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Ecclesiastes 3:1-2, 20
Ecclesiastes 3 begins – For everything there is a season, and a time for every matter under heaven: a time
to be born, and a time to die…
…All go to one place; all are from the dust, and all turn to dust again.
Like the worship song Seasons we sang earlier – “Like the frost on a rose, Winter comes for us all.”
Last week Pauline talked about living well – leaving a legacy
behind. Today I will talk about leaving well.
Back in 1400s, there were two Latin texts from the Roman Catholic Church titled Ars Moriendi – The Art of Dying that offer advice on how to die well according to Christian values during the late Middle Ages.
We know a lot more than the people did more almost 600 years ago, but we still face the same reality – that one day, we will face death.
For many of us here, death is something that is not at the top of our minds. We are still young, healthy, and we seem to be in control of our lives. The problem is, many of us don’t think a lot about death, much less talk about it. And when we think about death, it may not be in ways that are helpful in dying well.
I hope what I share today would be helpful for all of us – whether it is confronting our mortality, or to walk with someone in the last portion of their journey in this life.
Two questions we want to ask today:
How do we leave well?
How do we help our loved ones leave well?
I have the privilege of spending time with people during the last days of their lives. There were some who were at peace, and there were some who were full of anxiety. There were some who didn’t have much time after they found out about their medical condition, and some who had a few more years. And then there were some who survived.
Everyone’s experience, like everyone’s journey is different. But
we can still learn from each other’s journeys. This will help us walk with and support folks when they reach the end of their journeys and help us too when our time comes.
In the past two years, I have walked with 2 friends at the last
stage of their cancer. Nick passed away last December, and Eu Meng this October. Both had very different journeys. Nick passed away less than a year after his cancer diagnosis. Eu Meng’s cancer recurred more than 3 years ago.
How did they come to terms and become at peace given the
circumstances? Will we be able to “with every breath that I am able sing of the goodness of God?”
The truth is it wasn’t a straight line – more like an emotional
roller coaster of fear, anger, calmness, sadness, hope, grief, weariness, and despair. Like what Eu Meng said to me once, “There are good days and bad days.”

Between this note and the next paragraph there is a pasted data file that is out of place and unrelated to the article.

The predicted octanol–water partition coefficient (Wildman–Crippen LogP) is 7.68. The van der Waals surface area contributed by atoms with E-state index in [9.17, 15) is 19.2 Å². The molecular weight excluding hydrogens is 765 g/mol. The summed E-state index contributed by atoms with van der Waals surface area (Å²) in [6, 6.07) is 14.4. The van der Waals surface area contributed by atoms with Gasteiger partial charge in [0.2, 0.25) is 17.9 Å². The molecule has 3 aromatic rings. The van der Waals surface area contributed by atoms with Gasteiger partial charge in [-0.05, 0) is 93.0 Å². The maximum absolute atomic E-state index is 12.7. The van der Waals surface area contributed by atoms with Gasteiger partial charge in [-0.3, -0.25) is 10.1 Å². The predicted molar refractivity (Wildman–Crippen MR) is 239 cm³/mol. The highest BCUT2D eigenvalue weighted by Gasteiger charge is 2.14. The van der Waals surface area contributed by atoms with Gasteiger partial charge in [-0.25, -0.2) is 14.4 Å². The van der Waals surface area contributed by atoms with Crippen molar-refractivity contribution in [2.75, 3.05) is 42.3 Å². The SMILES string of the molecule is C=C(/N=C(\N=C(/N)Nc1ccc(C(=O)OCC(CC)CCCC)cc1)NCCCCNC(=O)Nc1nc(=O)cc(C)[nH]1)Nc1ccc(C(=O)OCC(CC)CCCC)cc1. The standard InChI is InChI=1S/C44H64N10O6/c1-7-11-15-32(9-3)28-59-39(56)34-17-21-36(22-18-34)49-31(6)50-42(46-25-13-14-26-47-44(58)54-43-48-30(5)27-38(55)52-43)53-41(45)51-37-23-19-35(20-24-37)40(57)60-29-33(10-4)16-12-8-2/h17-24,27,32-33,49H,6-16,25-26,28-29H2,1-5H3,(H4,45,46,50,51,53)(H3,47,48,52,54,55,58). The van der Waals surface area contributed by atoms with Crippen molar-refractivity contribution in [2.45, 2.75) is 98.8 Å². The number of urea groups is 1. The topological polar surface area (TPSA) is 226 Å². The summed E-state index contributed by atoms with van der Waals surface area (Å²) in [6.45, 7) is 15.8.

Even Jesus, in the garden of Gethsemane, prayed: “My Father, if it is possible, let this cup pass from me; yet not what I want but what you want.”
(Matthew: 26: 39)
Yes, we would feel fear and anxiety – and coming to terms with
death is about letting go, surrendering and trusting God.
Jesus prays a second time in the garden, “My Father, if this
cannot pass unless I drink it, your will be done.”
Coming to terms with the fact that we are dying is difficult – One of the important things to do is to reach out, ask for and accept help.
There are many resources developed in recent years – and certainly vast improvements from Ars Moriendi from the 1400s. The University of St Mary in UK developed and continues to add to The Art of Dying Well (www.artofdyingwell.org).
Locally, the Lien Foundation worked on the project Life Before
Death. There are many sub-projects – including Both Sides Now, a local community project done by Arts Wok, founded by the first pastor of FCC, Ngiam Su-Lin. You can find some information at www.lifebeforedeath.com and www.lienfoundation.org.
There is also a e-magazine at http://www.lienfoundation.org/sites/default/files/leaving_well.pdf
From the Life Before Death – “Death. Though it happens to us all, many of us avoid speaking of it even if it is imminent. But talking about death won’t kill us. In fact we’ve found talking openly about death, about our feelings, can bring the sort of comfort, solace and indeed personal growth that even doctors and medicine cannot.”
“Talking about death, imminent or – hopefully – distant, can bring us closer in life. And it’s only by talking with our loved ones that we can share how we feel about things like hospice care, artificial respiration, and organ donation for instance.”
Talking about death will open up conversations that may mend,
heal, and have profound impact on people we love.
There is another thing that we would feel – regret. Regret about things we have done, and things we have not yet done. Regret about broken relationships.
One way to avoid regret is to live by being fully present, making amends when we have done something wrong and restoring relationships, and doing what is really important to us when we could.
Eu Meng continued to travel to pursue his favourite hobby –
birdwatching. He did so even when it was not easy for him physically, and when he was no longer able to, he accepted it. He lived life to the fullest.
Eu Meng was also clear about what he can and cannot do. He had limited energy and he made a choice not to receive visitors so what little energy he had, he spent it with the people close to him. On his birthday this year, I asked if I could drop by – his reply was “Thank you for your well wishes.”
One of the gifts we can leave for our loved ones is settling our
affairs so that they do not have to go through even more stress while they are grieving.
These are some suggestions –
1. Do up a will
2. Set up an Advance Medical Directive
3. Set up what happens to your social media accounts. Google has settings to delete your account or delegate control to someone else after 6 months of no log-in activity.
4. Leave instructions about your wake / funeral. We have set up a simple one at http://bit.ly/fcclastwishes to help you leave instructions with us.
For me, I want to go in an ecoffin – a cardboard